Punjabi and Sufi music legend Sartaaj has visited our Saragarhi: The True Story media partners KTV to film scenes for his new music video. We’re honoured to have presented him a DVD of our film by our Creative Director Manpreet Singh Talwar, who’s nominated for 2 awards at the Nice International Film Festival! Enjoy the film Sartaaj ji
On Sunday 4th June, we were invited to the fantastic Anglo-Sikhs Wars exhibiton in Leicester to make a presentation about what happened after the fall of the second Sikh Empire.
“After Annexation: Frontier Defence to the last stand at Saragarhi” was presented by writer and filmmaker J. Singh-Sohal (pictured) and delved into how the Sikhs went from being the fiercest of British foes to the staunchest of allies.
It took in not only the development of the Sikhs in the various units that were raised to serve on the North West Frontier, but the current context of Islamist terrorism which we see – which has some similarity to what led to the tribal uprisings of 1897.
The talk covered the battle of Saragarhi in depth, through photographs and eye witness accounts of the heroism on the Samana.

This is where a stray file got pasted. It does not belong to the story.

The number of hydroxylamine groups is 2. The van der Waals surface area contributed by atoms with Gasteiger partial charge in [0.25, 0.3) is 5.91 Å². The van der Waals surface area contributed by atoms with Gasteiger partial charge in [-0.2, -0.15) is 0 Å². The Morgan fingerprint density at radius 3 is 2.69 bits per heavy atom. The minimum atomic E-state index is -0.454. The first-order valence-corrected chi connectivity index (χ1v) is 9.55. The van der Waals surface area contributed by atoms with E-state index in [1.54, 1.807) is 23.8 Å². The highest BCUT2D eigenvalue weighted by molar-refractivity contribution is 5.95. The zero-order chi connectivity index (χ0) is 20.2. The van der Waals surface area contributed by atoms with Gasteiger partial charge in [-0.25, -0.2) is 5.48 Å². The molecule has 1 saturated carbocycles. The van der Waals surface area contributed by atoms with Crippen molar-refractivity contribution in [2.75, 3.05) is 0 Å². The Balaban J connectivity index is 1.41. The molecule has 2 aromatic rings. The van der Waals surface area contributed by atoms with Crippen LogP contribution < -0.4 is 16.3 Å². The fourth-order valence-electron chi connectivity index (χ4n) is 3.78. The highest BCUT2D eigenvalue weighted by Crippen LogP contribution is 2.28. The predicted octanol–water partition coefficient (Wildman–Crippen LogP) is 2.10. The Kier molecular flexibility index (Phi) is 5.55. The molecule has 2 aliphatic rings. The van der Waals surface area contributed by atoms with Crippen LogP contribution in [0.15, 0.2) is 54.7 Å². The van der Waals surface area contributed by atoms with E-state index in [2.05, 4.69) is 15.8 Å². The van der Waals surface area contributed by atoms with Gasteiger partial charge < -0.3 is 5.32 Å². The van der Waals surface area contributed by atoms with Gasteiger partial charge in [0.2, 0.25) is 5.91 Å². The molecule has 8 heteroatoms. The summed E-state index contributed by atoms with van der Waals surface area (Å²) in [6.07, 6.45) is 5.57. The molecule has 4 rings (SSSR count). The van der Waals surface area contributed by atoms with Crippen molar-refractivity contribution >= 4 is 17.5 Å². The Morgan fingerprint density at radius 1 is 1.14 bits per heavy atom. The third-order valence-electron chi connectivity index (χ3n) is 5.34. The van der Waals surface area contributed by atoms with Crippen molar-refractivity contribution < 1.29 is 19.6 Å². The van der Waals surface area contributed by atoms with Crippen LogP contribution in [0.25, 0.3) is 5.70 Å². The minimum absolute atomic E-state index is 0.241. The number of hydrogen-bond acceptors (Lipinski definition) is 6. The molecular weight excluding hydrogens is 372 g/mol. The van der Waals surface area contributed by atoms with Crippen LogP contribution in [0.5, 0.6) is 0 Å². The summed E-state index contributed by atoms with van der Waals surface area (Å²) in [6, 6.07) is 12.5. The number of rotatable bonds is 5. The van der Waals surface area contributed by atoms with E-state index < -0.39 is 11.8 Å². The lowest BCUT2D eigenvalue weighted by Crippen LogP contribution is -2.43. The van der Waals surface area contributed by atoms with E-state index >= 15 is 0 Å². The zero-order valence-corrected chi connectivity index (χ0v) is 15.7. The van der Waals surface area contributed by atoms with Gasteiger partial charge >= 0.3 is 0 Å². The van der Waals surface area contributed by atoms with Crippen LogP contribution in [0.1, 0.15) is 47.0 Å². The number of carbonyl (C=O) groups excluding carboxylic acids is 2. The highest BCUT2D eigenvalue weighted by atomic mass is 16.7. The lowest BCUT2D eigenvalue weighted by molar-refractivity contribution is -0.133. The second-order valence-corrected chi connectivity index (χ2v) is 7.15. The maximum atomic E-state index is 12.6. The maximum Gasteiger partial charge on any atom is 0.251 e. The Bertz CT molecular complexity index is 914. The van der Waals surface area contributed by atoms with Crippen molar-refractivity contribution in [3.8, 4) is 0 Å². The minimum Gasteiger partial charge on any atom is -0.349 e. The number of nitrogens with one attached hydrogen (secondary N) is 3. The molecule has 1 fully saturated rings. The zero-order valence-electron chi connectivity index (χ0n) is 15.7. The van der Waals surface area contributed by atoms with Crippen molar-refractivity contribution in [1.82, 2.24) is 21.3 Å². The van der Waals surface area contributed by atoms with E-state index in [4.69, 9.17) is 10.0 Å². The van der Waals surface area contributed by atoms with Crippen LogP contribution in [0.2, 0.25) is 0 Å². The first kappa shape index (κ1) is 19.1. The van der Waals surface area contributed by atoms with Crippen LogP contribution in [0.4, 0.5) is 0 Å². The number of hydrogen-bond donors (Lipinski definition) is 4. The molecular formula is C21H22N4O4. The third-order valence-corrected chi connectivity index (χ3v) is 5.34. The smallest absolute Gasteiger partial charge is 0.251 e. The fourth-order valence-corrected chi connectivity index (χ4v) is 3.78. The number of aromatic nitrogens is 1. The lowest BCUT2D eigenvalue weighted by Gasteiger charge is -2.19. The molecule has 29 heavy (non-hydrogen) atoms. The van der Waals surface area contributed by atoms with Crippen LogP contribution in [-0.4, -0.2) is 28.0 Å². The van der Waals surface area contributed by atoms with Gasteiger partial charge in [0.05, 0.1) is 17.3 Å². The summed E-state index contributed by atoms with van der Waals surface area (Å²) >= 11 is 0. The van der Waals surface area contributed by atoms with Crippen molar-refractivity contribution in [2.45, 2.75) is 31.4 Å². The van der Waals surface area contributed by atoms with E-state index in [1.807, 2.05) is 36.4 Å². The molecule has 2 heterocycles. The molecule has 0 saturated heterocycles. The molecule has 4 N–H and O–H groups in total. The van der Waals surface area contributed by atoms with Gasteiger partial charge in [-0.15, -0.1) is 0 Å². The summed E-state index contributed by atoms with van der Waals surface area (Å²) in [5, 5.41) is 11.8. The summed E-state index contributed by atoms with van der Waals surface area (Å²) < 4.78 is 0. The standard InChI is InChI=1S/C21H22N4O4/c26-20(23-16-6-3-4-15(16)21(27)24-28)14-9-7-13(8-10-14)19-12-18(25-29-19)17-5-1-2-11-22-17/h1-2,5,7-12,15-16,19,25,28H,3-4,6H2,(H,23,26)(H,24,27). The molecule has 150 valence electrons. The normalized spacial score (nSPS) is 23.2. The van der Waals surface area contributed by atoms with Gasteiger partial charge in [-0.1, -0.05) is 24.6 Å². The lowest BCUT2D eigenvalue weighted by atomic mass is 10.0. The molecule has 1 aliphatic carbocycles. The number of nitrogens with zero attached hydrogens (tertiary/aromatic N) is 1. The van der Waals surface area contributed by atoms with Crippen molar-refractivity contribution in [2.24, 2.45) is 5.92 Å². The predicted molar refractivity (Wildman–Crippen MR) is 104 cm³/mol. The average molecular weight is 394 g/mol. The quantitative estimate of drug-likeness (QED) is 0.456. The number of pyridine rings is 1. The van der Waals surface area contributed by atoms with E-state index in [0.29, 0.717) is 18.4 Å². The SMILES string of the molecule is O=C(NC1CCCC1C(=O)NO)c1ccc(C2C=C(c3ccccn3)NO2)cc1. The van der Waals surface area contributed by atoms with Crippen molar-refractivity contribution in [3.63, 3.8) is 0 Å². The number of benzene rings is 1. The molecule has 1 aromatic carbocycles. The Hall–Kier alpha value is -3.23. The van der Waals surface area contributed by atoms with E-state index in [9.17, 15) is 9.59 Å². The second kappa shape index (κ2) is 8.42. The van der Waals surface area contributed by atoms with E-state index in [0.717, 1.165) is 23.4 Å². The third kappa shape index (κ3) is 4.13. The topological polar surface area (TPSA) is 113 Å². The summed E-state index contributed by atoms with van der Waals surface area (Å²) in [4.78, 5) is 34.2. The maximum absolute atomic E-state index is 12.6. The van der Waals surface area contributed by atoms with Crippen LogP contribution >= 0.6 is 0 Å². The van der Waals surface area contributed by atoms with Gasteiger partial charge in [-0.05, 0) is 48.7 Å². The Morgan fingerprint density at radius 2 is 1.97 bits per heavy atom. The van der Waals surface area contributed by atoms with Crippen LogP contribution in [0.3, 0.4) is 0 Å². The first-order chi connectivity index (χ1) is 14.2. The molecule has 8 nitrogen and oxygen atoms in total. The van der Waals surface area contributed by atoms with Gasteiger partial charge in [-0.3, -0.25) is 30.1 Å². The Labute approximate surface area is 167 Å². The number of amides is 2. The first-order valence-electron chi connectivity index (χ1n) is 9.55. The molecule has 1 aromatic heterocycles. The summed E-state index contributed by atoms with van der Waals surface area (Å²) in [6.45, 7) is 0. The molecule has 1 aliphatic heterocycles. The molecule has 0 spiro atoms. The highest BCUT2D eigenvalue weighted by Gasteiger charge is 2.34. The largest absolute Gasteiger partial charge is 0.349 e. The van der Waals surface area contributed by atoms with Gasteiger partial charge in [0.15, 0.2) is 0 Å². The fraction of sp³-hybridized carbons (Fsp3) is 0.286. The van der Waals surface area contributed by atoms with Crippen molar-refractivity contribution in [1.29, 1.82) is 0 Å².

The audience also had a chance to handle the rifle used by the Sikhs – the Martini Henry Mk IV.
Thanks to the organisers Sikh Museum for putting together such a fantastic exhibition and series of talks.
It was on a recent research visit to St Luke’s Church in South Kensington that I was struck by just how much of our imperial history is hidden away.
Plaques in remembrance of the men and regiments of the Punjab Frontier Force, originally placed in churches in Kohat and Peshawar, were brought back to the UK when India and Pakistan gained independence in 1947. Perusing through the names of the officers who fought on the frontier with Afghanistan during the punitive campaigns of the late 19th Century I was surprised to see just how many had survived that harsh rugged terrain only to die in Flanders during the Great War.
As Remembrance Day approaches, I think of those men of the Punjab Frontier Force who are largely forgotten but whose heroism and devotion to duty deserves to be rediscovered and retold to new audiences.
I also continue to think of my own communities connection to the conflict and the Sikhs who fought, which has inspired me and should embolden us all to undertake greater public service in Britain.
In 1914 when war engulfed the world, the call to fight for Britain went out across India and in undivided Punjab young men of all religious denominations stepped forward to serve. Sikh, Hindu, and Muslim men joined to serve side-by-side in the Punjab regiments, while class-based units of Sikhs also saw a groundswell of enthusiastic volunteers.
Those SIkhs who joined did so to fight and prove their worth, as befitting a warrior race. They were pragmatic and pioneering and had no hesitation in believing that the cause was a just one.